On Tuesday, a proposal to fundamentally restructure the Minneapolis police department in the wake of George Floyd’s death in 2020 was soundly defeated, a setback that even many Democrats acknowledged could be laid at the feet of the “defund the police” movement that some within the party embraced last summer.
“I think allowing this moniker, ‘Defund the police,’ to ever get out there, was not a good thing,” Minnesota Attorney General Keith Ellison (D) told The Washington Post’s Dave Weigel on Thursday.
That’s a remarkable turnaround from how politicians – in and out of Minnesota – acted in the immediate aftermath of Floyd’s death and the summer of nationwide protests that followed.
Nine members of the Minneapolis City Council appeared at an event in June 2020 in which they pledged that they would work to dismantle the police force in the city. They did so on a stage that featured large cutout letters spelling out “Defund Police.”
“We committed to dismantling policing as we know it in the city of Minneapolis and to rebuild with our community a new model of public safety that actually keeps our community safe,” City Council President Lisa Bender told CNN at the time.
New York Rep. Alexandria Ocasio-Cortez, perhaps the best known progressive in Congress, warned that dismissing calls to defund the police – or, at the very least, to reconsider the way police interact with a community – was a mistake. “It is not crazy for Black and brown communities to want what White people have already given themselves and that is funding your schools more than you fund criminalizing your own kids,” she said.
Even as liberal members (and the activist community) were pushing for the party to embrace the “defund the police” movement, others within the party were warning of the political dangers inherent in the slogan.
“This movement today, some people tried to hijack it,” House Majority Whip Jim Clyburn (D-South Carolina), the highest ranking African American in Congress, warned his party, according to reporting in Politico. “Don’t let yourselves be drawn into the debate about defunding police forces.”
Clyburn’s warning proved prophetic. Then-President Donald Trump seized on the issue during the 2020 campaign, casting it as evidence that Democrats were out of touch with the average person. “LAW & ORDER, NOT DEFUND AND ABOLISH THE POLICE.,” Trump tweeted in June 2020. “The Radical Left Democrats have gone Crazy!” And then this the following month: “Corrupt Joe Biden wants to defund our police. He may use different words, but when you look at his pact with Crazy Bernie, and other things, that’s what he wants to do. It would destroy America!”
Even as Trump and Republicans were working to make “defund the police” a national issue (Joe Biden had made clear he did not favor defunding), the Minnesota politicians who were at the forefront of the “defund” movement were beginning to back off in the face of rising crime in the city. As Minnesota Public Radio reported in September 2020:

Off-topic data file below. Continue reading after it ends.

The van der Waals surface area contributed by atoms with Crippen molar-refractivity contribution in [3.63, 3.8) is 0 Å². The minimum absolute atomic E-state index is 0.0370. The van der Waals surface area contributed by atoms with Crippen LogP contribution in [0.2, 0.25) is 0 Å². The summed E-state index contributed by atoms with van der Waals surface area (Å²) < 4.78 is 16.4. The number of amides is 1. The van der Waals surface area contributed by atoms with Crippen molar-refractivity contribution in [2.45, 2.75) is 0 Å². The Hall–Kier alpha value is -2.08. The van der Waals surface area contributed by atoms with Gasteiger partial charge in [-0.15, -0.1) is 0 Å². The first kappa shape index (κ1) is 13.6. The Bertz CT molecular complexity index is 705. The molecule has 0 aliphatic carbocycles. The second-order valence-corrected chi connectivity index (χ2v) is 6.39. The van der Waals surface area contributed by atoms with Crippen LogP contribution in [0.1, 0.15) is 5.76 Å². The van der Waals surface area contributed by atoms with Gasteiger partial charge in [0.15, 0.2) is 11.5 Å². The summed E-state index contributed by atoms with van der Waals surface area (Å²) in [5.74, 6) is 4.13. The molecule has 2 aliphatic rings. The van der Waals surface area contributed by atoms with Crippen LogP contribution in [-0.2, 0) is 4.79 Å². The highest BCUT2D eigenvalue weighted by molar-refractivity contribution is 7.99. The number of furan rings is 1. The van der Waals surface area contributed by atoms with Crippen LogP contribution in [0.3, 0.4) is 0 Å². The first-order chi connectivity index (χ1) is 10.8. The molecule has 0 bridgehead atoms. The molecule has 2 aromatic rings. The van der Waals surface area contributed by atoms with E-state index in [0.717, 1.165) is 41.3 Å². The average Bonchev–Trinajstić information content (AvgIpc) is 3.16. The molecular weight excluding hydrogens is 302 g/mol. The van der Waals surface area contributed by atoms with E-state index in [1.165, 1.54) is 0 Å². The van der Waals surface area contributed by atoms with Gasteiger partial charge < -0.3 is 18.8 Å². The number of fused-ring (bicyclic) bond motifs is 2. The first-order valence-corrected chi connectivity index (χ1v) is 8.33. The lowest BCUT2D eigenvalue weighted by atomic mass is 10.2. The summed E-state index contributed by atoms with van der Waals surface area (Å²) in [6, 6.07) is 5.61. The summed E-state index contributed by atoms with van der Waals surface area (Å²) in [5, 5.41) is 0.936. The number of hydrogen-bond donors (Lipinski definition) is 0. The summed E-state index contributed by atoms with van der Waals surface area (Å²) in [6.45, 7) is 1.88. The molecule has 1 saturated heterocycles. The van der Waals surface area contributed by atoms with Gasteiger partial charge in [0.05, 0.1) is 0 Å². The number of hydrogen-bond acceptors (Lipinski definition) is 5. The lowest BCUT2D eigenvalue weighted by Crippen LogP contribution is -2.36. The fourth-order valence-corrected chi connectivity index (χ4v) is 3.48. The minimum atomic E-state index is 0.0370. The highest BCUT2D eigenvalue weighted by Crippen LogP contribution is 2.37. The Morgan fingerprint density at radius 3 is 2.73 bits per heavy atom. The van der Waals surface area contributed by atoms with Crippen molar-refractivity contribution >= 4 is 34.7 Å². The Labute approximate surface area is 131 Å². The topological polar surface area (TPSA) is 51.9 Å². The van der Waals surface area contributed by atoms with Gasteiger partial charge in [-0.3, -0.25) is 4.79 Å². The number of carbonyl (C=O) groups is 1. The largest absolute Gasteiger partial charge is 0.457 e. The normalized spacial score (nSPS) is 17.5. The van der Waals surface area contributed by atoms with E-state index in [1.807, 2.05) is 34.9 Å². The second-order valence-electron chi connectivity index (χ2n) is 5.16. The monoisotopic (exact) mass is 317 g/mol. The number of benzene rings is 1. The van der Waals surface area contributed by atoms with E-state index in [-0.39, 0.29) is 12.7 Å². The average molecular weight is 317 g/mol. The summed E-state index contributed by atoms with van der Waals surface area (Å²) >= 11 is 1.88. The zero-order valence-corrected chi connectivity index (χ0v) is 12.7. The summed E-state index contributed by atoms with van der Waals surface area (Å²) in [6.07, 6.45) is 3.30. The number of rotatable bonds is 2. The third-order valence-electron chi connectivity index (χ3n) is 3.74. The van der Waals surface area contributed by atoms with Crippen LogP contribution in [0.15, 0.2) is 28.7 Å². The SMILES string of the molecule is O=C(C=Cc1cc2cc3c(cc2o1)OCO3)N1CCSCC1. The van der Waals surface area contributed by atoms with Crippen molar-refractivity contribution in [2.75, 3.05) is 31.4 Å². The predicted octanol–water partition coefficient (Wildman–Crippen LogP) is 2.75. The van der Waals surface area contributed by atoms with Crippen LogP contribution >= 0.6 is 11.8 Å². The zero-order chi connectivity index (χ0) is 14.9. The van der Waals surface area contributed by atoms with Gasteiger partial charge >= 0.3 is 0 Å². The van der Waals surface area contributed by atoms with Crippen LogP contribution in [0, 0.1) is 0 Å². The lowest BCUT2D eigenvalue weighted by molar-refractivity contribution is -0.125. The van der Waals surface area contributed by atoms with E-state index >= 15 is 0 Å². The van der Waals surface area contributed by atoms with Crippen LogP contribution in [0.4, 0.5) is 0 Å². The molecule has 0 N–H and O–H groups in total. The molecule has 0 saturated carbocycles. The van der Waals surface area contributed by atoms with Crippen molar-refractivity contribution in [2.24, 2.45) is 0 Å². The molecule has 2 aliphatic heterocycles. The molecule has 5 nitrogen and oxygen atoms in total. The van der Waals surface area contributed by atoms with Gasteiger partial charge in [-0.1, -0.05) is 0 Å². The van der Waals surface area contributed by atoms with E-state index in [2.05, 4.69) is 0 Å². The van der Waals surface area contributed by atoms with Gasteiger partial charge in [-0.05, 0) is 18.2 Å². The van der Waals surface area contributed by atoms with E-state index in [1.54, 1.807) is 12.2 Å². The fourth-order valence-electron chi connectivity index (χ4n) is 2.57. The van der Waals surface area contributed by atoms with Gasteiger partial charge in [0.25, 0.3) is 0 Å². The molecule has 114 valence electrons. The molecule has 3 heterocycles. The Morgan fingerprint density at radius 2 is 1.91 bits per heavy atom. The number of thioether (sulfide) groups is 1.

“Just months after leading an effort that would have defunded the police department, City Council members at Tuesday’s work session pushed chief Medaria Arradondo to tell them how the department is responding to the violence.
“The number of reported violent crimes, like assaults, robberies and homicides are up compared to 2019, according to MPD crime data. More people have been killed in the city in the first nine months of 2020 than were slain in all of last year. Property crimes, like burglaries and auto thefts, are also up. Incidents of arson have increased 55 percent over the total at this point in 2019.”
(The City Council had, months before, moved $1.1 million from the police department to the health department.)
After several fits and starts, Question 2 was added to the 2021 ballot. Among its provisions was replacing the Minnesota police department with a department of public safety, getting rid of language that requires a minimum number of police officers to be employed by the city and forcing the mayor to win the city council’s support for someone to run the new department.
While the vote was expected to be quite close, it was, in fact, not.
“The status quo-affirming result is a setback to both citywide and national efforts to fundamentally reduce or eliminate the role of police in America. Opponents of calls to “defund the police” will point to the vote as fresh evidence that the backlash to police abuse that fueled last year’s protests, which followed the killing of Floyd by then-Minneapolis police officer Derek Chauvin. Talk of curbing police departments by cutting or limiting their resources has run into a countervailing wall of concern over public safety and waning support from early allies – including leading Democrats who largely view it as political poison.”
The question now for Democrats is whether they totally abandon efforts to remake policing in this country. (A bipartisan police reform attempt failed in Congress earlier this year.) Or if they continue on while doing their best to leave the “defund the police” slogan behind them.